Seniors Calling. The Steady Rise in Food Bank Visits


FoodBankOntarioOAFB-Logo-A report, Hunger Report 2014, released on Monday, November 30th, 2015 by the Ontario Association of Food Banks (OAFB) found a growing number of seniors and single people relying on food banks for hunger relief. According to Hunger Report 2014, nearly 360,000 adults and children are using food banks each month across Ontario as food insecurity becomes the reality for an increasing number in the province, including senior citizens.
The Ontario Association of Food Banks is a network of 125 direct member food banks and over 1,100 affiliate hunger-relief programs and agencies across the province, including: breakfast clubs, school meal programs, community food centres, community kitchens, food pantries, emergency shelters, and seniors centres.

20151201_13491720151201_134940Consistently, food banks in Ontario rank protein as their most needed item. The report states “Every single day there are Ontarians struggling to make ends meet and who are forced to make the difficult choice between their most basic needs, like paying the rent or eating a meal. In a province as prosperous as Ontario, there is no reason a child should go to bed hungry or that a senior should have to skip a meal simply because they cannot afford it.”
According to the report, more than 12 per cent of all Ontario senior citizens fall below the Low Income Measure, which defines and determines poverty. That number hits 27 per cent when looking at seniors who are also single. The Canadian Institute for Health Information released a comprehensive report earlier this year called ‘Health Care in Canada: A Focus on Seniors and Aging’ . The report finds that seniors are expected to make up 23 per cent of the population by the year 2030. By 2031, the proportion of seniors will have nearly doubled in the Atlantic provinces and nearly tripled in the territories. The greatest number of seniors will continue to reside in Ontario and Quebec.

20151201_135035These numbers will certainly have an impact on food bank use as seniors, living on a fixed income, will increasingly find food bank use an imperative source for nutrition, especially seniors living alone.

The stress on single person households are also a cause for concern in the OAFB report released on Monday. The basic income gap for Ontarians in these homes falls 33 per cent under the 2014 poverty line of $19,774, while someone on the provincial disability support program falls 60 per cent below this mark.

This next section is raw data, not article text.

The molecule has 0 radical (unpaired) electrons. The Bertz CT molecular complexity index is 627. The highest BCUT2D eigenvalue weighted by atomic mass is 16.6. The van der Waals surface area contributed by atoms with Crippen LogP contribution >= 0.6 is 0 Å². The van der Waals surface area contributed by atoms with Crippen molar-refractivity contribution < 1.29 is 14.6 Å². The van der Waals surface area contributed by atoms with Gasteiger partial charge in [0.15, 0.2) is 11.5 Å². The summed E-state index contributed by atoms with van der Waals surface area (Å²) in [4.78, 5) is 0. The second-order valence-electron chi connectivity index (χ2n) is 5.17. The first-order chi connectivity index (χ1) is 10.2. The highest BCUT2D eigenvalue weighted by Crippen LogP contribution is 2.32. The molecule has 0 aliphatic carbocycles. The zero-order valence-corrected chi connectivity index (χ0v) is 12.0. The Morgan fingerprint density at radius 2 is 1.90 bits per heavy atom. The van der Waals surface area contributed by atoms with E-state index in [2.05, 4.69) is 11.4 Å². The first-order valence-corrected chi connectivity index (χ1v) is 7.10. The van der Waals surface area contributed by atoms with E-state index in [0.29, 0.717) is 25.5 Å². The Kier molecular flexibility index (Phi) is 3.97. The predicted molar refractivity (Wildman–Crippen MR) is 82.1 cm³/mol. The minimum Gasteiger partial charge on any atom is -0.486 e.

James Street Soup Kitchen and Community Centre have conducted a recent survey of guests attending the services there. “From our survey most of our population is between the ages of 51 years and 60 years of age making up 24% of our guests. 50% of our guests is over the age of 50 years, going all the way to 71 years of age and older” shared Ron Sim, General Manager, James St. Soup Kitchen & Community Centre.


20151201_13470920151201_135125While visiting with Ron Sim, at James Street Soup Kitchen & Community Centre, Margaret Muscatello stopped by. Margaret is celebrating her 62nd birthday today. Margaret is also one of the frequent guests who attend the Soup Kitchen and other programmes offered there. “We always try to save donations of birthday cakes for our guests. A lot of people in our group do not have family. We try to bring a little bit of joy to our guests who are celebrating birthdays” said Ron Sim. The birthday cake certainly made Margaret’s day and lifted her spirits on this damp December 1st day.

“So many of our seniors are living without pensions and safety nets” said Ron Sim.
The OAFB report further states “More progress needs to be made to guarantee that social assistance reform has transparent benchmarks, reflects the realities faced by all households and ensures that all individuals can afford their most basic needs”. The report further recommends implementing a “monthly Ontario housing benefit for low income tenants based on their rent and income. By increasing rates to liveable levels, individuals will be better prepared to lift themselves out of poverty and free of hunger.”

20151201_135737In Ontario, 70% of food bank clients list social assistance as their main or only source of income.

“I would like to thank the community for their continuing generosity towards us.” On December 22nd, the Community Centre will be holding their annual Christmas dinner. Volunteers cook and serve all of the meals. “Well over 200 guests are expected for the Christmas dinner.” shared Ron Sim.

Happy birthday Margaret from everyone at saultonline.

For more information about the programmes offered, or ways to support the James St. Soup Kitchen and Community Centre visit:
Hunger Report 2014, is available at